On the day we moved here, God gave me this verse, ‘When the Lord your God brings you into the land…with…houses filled with all kinds of good things you did not provide, wells you did not dig, and vineyards and olive groves you did not plant—then when you eat and are satisfied, be careful that you do not forget the Lord,’. Deuteronomy 6 10-12. That same day, we arrived to find tomato and grape vines we did not plant, a house filled with furniture we didn’t know would be here, greenhouses filled with all the gardening equipment we would need and a bore hole we did not dig and we remembered the words of the Lord to the Israelites and how the same God was providing for us. He has continued to provide miraculously for us, with chickens and pigs arranged by the TV company, a cow in calf from the farm where our eldest son works and even a Christmas turkey from a neighbour. We will not forget the Lord our God, we will tell this testimony to our children, so that they will always know that they are here because this is where God led us.

So tonight we watched our programme, ‘A Country Life for Half the Price’, as we did last August 15th, not to be vain, but to reminisce over our old home and to see the journey we went on to get here. Read more about the miracles God did getting us here in the post, https://www.lifeinallitsfullness.blog/blog/farmlife/learning-to-trust-our-house-moving-testimony/

Over the weekend we have been able to use our property in one of the ways we had pictured. Our friends asked us several months ago if they could use the space here for their 50th wedding anniversary. At the time it seemed that Covid restrictions may prohibit it, but praise God they have lifted and the party went ahead.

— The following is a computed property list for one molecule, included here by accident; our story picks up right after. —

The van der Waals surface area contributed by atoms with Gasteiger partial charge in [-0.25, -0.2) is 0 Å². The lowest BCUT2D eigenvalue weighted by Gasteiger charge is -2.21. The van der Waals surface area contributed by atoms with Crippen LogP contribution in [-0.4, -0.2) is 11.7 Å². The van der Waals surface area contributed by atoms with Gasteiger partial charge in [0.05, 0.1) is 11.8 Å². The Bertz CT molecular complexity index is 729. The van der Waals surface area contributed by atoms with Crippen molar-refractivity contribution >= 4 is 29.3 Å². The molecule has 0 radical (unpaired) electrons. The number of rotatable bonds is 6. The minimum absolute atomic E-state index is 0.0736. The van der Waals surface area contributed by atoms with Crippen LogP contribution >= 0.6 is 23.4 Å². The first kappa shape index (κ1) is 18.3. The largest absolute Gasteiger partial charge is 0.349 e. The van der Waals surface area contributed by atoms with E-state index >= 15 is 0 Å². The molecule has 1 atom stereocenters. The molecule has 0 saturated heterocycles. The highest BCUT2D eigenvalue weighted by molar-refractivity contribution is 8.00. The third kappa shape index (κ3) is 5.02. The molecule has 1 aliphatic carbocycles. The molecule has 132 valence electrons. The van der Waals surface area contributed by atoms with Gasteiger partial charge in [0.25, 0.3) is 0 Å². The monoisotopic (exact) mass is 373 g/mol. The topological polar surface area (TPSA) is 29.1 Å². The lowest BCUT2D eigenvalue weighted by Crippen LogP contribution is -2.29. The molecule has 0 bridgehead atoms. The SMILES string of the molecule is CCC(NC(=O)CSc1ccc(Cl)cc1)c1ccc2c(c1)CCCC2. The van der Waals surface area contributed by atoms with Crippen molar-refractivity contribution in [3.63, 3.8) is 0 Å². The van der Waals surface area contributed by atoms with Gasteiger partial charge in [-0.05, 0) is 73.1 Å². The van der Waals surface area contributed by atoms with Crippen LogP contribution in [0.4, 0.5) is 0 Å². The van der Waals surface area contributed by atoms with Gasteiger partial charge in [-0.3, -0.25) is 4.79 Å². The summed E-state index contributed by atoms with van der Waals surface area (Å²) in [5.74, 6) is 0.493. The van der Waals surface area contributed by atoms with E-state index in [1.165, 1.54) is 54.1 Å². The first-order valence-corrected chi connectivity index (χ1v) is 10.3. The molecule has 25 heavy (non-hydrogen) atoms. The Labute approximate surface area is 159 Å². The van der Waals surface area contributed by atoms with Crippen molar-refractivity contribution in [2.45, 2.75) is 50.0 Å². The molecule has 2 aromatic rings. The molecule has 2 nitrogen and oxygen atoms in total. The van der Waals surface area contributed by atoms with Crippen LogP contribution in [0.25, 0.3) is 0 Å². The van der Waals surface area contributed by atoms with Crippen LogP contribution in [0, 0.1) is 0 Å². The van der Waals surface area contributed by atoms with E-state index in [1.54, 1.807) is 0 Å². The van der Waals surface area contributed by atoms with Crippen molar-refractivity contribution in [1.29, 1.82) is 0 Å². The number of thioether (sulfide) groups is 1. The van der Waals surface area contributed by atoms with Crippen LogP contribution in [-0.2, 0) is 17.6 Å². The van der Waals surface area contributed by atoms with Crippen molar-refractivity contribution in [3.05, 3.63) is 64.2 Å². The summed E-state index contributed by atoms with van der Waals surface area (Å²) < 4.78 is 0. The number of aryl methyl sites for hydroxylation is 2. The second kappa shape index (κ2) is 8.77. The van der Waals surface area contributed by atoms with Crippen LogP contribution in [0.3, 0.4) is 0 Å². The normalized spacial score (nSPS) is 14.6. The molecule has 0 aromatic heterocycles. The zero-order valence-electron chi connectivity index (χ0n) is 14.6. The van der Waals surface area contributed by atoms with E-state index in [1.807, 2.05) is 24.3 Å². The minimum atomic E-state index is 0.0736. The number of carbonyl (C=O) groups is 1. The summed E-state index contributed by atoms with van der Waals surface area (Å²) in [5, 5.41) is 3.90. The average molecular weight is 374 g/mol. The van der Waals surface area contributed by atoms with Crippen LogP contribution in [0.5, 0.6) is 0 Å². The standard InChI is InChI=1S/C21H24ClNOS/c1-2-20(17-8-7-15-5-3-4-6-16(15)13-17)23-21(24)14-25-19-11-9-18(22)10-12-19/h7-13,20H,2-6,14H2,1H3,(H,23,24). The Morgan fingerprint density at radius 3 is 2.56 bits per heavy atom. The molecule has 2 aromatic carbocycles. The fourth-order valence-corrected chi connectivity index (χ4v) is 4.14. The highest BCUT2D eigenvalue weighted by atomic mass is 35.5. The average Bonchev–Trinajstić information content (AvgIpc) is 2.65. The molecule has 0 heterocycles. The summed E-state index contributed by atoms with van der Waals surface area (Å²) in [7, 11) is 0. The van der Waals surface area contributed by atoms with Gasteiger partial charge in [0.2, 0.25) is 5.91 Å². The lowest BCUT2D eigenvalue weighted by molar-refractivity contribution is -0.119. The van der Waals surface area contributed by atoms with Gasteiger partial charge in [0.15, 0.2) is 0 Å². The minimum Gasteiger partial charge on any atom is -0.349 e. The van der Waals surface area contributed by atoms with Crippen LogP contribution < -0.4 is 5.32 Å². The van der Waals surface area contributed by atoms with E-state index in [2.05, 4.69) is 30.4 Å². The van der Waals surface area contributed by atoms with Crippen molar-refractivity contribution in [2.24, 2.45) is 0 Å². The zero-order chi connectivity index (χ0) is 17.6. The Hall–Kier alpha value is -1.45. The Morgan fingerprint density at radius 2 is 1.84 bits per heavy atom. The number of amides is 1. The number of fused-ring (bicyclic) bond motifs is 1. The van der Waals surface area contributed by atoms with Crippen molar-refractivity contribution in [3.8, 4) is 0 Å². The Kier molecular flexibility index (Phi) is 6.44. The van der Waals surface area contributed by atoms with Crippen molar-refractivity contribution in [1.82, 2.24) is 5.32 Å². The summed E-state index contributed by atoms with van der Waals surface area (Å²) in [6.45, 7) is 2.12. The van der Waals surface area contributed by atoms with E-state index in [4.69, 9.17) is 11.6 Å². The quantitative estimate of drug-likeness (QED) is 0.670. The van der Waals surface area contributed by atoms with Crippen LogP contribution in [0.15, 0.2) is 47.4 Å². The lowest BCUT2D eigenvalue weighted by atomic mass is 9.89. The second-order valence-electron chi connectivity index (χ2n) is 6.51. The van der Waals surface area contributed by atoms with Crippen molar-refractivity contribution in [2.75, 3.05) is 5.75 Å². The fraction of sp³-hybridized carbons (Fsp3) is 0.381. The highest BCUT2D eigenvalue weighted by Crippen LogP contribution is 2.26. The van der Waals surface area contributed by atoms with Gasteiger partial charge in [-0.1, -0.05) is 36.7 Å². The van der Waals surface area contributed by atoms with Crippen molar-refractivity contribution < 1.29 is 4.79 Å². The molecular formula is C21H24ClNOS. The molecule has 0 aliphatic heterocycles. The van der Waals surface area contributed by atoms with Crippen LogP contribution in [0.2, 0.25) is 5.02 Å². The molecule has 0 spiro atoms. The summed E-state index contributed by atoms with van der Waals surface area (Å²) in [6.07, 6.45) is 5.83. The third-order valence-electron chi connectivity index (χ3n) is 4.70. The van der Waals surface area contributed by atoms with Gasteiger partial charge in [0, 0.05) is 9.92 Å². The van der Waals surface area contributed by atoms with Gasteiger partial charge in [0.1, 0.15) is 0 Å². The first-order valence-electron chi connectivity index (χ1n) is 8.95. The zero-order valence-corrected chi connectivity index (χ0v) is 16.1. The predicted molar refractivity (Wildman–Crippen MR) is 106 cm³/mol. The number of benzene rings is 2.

What a joy it was to celebrate their anniversary with them and to see this home fulfilling the vision we were given for it. This home is not just for us, but for those whom the Lord brings to us, a home to bring delight to many and to use for the Lord’s purposes.

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We moved into our home 2 years ago, as of the 15th August. Two years with so many changes and so much that we’ve learnt. We arrived with tomatoes and apples ready to pick and again today our trees are burgeoning, our greenhouse is full and now we have 14 vegetable beds filled with a variety of produce. We’re starting to live more by the seasons and be guided by the demands that puts are our time. Harvest waits for no one and soon enough we will need to pick the apples and pears and start preparing them for storage. Some will be carefully wrapped and stored and some will be frozen, for snacks, pies and crumbles.

Moving onto our hens….After 2 years our original hens have largely given up laying, and so our friends kindly offered to give these ladies a final retirement home. Today we brought home 18 new rescue hens, which we have added to the 5, which are still laying, which we brought home last year. This new lot look somewhat naked, they could do with a knitted jumper each! Hopefully with love and time, these poor ex battery hens will feather up and find a happy place clucking around our orchard.

Two years in and we still feel very much like novices, but I can see progress, so there’s hope that one day we might actually know what we’re doing! Until then we’ll keep learning as we go 🙂.

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I haven’t had much time for blogging lately, building work has taken over our lives and we are just keeping our heads down until the extension is finished and we can move into the new kitchen. Hopefully the main build will be completed by mid October. We’ve just learnt though that we will be without a kitchen for about a month, during September, so that should be interesting!